“We want villains to be sexy, and in my mind, an animal could be very sexy in a kind of exotic way.” That’s Icelandic director Baltasar Kormákur on the computer-generated star of Beast, an intelligent lion in the South African bush with a vendetta against poachers. While I’m not sure I follow the premise of sexy mammals, Kormákur certainly makes the titular beast a uniquely majestic predatory cat. The CGI lion looks marvelous, powerful, and downright menacing.
The recently divorced and widowed—a unique combination of life events—Dr. Nate Daniels (Idris Elba) takes his two daughters to their recently departed mother’s hometown in South Africa. The exact purpose of the trip is not fully clear, but it has something to do with the anti-poaching activities of Uncle Martin (Sharlto Copley), who appears to be a very close family friend. The elder daughter, Norah (Leah Jeffries), holds a camera tight and a grudge against her father for leaving before her mother “got sick” even tighter. The younger and more innocent Meredith (Iyana Halley) has a robust vocabulary for a child her age and loves arguing with her older sister.
Like all good creature features, the plot is mostly free from fat. In a premise that promises “Jaws in the bush,” Kormákur’s “sexy” male lion stalks and hunts our humans (and a few others). The sudden beastly turn, Uncle Martin explains, can only be explained through a newfound intelligence in the lion to resist the equally beastly poachers. Unfortunately, this answer ends up being nothing more than a convenient plot device, though it had the potential to reignite a profound new normative ethical relationship of animal-human relations within the movie: Martin, previously seen hugging a pride of lions that he raised from when they were cubs, never tries to redefine or introduce his relationship to this mad alpha predator. He never offers it a carnivorous version of the olive branch and instead resorts to shooting the lion and dropping a car on top of it.
The CGI here might be the front-runner for best visual effects, at least outside of RRR. With the exception of a single shot of Nate standing before Pride Rock at the end of the movie, the artists don’t miss a single beat. To get into specifics, in visual effects, rendering refers to the transfer of the 3D models into 2D; this is where the movement and look of the animal ultimately comport to or depart from our existing visual references. In light and dark, dry and wet, peaceful and pouncing, the critters— entirely CG from my understanding—might be the most realistically rendered animals since 2019’s Lion King.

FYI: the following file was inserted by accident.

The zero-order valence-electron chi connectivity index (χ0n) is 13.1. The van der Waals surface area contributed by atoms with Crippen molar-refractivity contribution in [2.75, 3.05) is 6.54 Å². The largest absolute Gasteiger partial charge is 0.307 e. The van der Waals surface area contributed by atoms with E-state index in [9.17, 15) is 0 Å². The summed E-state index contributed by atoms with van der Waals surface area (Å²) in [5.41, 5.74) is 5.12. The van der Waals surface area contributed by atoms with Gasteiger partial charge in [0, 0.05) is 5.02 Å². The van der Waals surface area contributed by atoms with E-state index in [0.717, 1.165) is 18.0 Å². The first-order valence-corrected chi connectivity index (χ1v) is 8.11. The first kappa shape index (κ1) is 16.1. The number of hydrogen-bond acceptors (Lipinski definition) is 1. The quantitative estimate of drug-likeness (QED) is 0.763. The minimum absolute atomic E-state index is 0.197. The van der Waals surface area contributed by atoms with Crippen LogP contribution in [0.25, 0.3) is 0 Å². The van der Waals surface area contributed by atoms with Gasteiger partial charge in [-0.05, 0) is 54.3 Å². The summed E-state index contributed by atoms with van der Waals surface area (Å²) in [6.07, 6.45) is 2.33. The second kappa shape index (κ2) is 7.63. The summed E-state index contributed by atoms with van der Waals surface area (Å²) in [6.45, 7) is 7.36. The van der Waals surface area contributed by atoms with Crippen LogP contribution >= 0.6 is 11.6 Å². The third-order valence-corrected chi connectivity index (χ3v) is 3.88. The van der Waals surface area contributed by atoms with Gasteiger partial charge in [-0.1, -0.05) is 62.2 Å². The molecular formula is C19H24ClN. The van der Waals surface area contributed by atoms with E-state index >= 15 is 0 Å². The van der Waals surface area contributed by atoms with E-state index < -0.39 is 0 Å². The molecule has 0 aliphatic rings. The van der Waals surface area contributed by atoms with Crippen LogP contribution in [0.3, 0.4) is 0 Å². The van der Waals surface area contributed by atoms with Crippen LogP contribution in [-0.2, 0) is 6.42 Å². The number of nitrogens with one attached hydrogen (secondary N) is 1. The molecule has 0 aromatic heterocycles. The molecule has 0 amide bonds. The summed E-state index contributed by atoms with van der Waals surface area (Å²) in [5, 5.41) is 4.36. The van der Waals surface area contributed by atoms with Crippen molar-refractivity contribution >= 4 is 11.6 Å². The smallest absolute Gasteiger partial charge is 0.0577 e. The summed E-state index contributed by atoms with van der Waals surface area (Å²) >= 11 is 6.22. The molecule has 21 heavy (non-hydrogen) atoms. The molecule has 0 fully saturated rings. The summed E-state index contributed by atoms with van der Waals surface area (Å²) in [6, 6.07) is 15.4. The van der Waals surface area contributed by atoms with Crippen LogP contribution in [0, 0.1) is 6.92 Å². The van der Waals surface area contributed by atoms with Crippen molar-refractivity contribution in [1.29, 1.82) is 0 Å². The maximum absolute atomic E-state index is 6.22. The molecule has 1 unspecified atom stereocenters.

At just over 90 minutes, the movie’s compactness weights in its favor. It’s tight enough to almost find its way to the creature feature canon, but it’s ultimately weighed down by a tasteless and recurring dream motif. In unconscious states, Nate finds a spiritual abode in a recurring, mystically busy image of his former wife walking through parts of her home village. Not only is it superfluous to the story and distracting from Daniels’ relationships with his daughters, but it also has a light stench of exotification—a problem that likely finds its origins in the insensitive hands of this Icelandic director.
Beast concludes in Jurassic Park fashion, something previously alluded to by one of the daughter’s original theme park shirt. But, if it’s not sacrilegious to say so, the convenience of the beast on beast fight works more efficiently and suspensefully here. I’m not saying it’s a better film than Park, God no. But as a horror movie, the scene is just more essential to the structure of Beast than it is to its great predecessor—and you completely feel the full import of its essentialness.
dir. Baltasar Kormákur
Opens Friday pretty much everywhere.